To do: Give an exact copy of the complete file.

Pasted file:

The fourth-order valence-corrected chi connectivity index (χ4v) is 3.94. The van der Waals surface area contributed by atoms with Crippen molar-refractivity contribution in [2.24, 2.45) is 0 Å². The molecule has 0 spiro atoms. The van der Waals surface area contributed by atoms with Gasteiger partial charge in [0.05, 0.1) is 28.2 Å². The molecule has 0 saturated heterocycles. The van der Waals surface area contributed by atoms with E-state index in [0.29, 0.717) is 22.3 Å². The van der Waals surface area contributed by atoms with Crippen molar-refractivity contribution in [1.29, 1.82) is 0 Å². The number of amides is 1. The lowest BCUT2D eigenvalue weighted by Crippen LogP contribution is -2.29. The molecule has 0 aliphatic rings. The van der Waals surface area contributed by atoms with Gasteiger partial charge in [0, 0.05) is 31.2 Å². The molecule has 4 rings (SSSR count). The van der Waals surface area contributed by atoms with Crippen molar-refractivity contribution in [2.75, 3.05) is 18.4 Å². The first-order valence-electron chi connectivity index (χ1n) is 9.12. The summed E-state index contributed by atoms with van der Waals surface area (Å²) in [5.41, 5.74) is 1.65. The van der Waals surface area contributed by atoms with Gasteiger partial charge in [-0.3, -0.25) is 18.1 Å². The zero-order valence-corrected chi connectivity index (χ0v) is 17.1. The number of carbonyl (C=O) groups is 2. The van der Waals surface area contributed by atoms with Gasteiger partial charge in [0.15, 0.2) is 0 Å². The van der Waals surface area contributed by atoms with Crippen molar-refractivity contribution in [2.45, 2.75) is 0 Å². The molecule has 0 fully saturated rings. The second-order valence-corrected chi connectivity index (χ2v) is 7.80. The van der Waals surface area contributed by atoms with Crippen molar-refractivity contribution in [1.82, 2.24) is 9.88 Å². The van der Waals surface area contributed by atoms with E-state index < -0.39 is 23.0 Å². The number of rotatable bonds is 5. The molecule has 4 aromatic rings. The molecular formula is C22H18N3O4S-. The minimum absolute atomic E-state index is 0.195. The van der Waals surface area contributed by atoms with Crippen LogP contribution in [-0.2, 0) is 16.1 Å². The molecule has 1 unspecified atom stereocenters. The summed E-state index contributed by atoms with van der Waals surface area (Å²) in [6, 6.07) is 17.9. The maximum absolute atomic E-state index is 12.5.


The fourth-order valence-corrected chi connectivity index (χ4v) is 3.94. The van der Waals surface area contributed by atoms with Crippen molar-refractivity contribution in [2.24, 2.45) is 0 Å². The molecule has 0 spiro atoms. The van der Waals surface area contributed by atoms with Gasteiger partial charge in [0.05, 0.1) is 28.2 Å². The molecule has 0 saturated heterocycles. The van der Waals surface area contributed by atoms with E-state index in [0.29, 0.717) is 22.3 Å². The van der Waals surface area contributed by atoms with Crippen molar-refractivity contribution in [1.29, 1.82) is 0 Å². The number of amides is 1. The lowest BCUT2D eigenvalue weighted by Crippen LogP contribution is -2.29. The molecule has 0 aliphatic rings. The van der Waals surface area contributed by atoms with Gasteiger partial charge in [0, 0.05) is 31.2 Å². The molecule has 4 rings (SSSR count). The van der Waals surface area contributed by atoms with Crippen molar-refractivity contribution in [2.75, 3.05) is 18.4 Å². The first-order valence-electron chi connectivity index (χ1n) is 9.12. The summed E-state index contributed by atoms with van der Waals surface area (Å²) in [5.41, 5.74) is 1.65. The van der Waals surface area contributed by atoms with Gasteiger partial charge in [-0.3, -0.25) is 18.1 Å². The zero-order valence-corrected chi connectivity index (χ0v) is 17.1. The number of carbonyl (C=O) groups is 2. The van der Waals surface area contributed by atoms with Gasteiger partial charge in [0.15, 0.2) is 0 Å². The van der Waals surface area contributed by atoms with Crippen molar-refractivity contribution in [2.45, 2.75) is 0 Å². The molecule has 0 fully saturated rings. The second-order valence-corrected chi connectivity index (χ2v) is 7.80. The van der Waals surface area contributed by atoms with Crippen molar-refractivity contribution in [1.82, 2.24) is 9.88 Å². The van der Waals surface area contributed by atoms with E-state index < -0.39 is 23.0 Å². The number of rotatable bonds is 5. The molecule has 4 aromatic rings. The molecular formula is C22H18N3O4S-. The minimum absolute atomic E-state index is 0.195. The van der Waals surface area contributed by atoms with Crippen LogP contribution in [-0.2, 0) is 16.1 Å². The molecule has 1 unspecified atom stereocenters. The summed E-state index contributed by atoms with van der Waals surface area (Å²) in [6, 6.07) is 17.9. The maximum absolute atomic E-state index is 12.5.